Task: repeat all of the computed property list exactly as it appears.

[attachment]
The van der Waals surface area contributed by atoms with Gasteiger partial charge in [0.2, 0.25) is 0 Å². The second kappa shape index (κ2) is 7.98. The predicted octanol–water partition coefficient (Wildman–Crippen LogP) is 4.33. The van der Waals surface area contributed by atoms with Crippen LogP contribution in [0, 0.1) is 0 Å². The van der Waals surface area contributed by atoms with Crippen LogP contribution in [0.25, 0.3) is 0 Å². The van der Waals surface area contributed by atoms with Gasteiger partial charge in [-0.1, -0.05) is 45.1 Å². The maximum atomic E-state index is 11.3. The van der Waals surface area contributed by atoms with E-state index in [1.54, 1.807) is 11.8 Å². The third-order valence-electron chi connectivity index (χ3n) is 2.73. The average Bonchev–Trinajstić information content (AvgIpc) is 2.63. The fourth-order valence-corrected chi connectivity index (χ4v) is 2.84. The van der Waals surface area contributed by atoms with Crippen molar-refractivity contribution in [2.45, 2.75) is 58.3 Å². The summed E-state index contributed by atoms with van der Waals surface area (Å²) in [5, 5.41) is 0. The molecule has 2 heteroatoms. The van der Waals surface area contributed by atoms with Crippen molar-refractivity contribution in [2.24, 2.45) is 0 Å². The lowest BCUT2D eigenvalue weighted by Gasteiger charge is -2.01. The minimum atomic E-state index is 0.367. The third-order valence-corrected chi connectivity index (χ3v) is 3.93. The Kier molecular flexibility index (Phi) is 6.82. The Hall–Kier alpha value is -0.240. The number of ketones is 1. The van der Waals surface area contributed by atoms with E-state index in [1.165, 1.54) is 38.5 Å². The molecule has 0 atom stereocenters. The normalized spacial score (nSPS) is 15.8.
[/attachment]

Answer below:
The van der Waals surface area contributed by atoms with Gasteiger partial charge in [0.2, 0.25) is 0 Å². The second kappa shape index (κ2) is 7.98. The predicted octanol–water partition coefficient (Wildman–Crippen LogP) is 4.33. The van der Waals surface area contributed by atoms with Crippen LogP contribution in [0, 0.1) is 0 Å². The van der Waals surface area contributed by atoms with Crippen LogP contribution in [0.25, 0.3) is 0 Å². The van der Waals surface area contributed by atoms with Gasteiger partial charge in [-0.1, -0.05) is 45.1 Å². The maximum atomic E-state index is 11.3. The van der Waals surface area contributed by atoms with E-state index in [1.54, 1.807) is 11.8 Å². The third-order valence-electron chi connectivity index (χ3n) is 2.73. The average Bonchev–Trinajstić information content (AvgIpc) is 2.63. The fourth-order valence-corrected chi connectivity index (χ4v) is 2.84. The van der Waals surface area contributed by atoms with Crippen molar-refractivity contribution in [2.45, 2.75) is 58.3 Å². The summed E-state index contributed by atoms with van der Waals surface area (Å²) in [5, 5.41) is 0. The molecule has 2 heteroatoms. The van der Waals surface area contributed by atoms with Crippen molar-refractivity contribution in [2.24, 2.45) is 0 Å². The lowest BCUT2D eigenvalue weighted by Gasteiger charge is -2.01. The minimum atomic E-state index is 0.367. The third-order valence-corrected chi connectivity index (χ3v) is 3.93. The Kier molecular flexibility index (Phi) is 6.82. The Hall–Kier alpha value is -0.240. The number of ketones is 1. The van der Waals surface area contributed by atoms with E-state index in [1.165, 1.54) is 38.5 Å². The molecule has 0 atom stereocenters. The normalized spacial score (nSPS) is 15.8.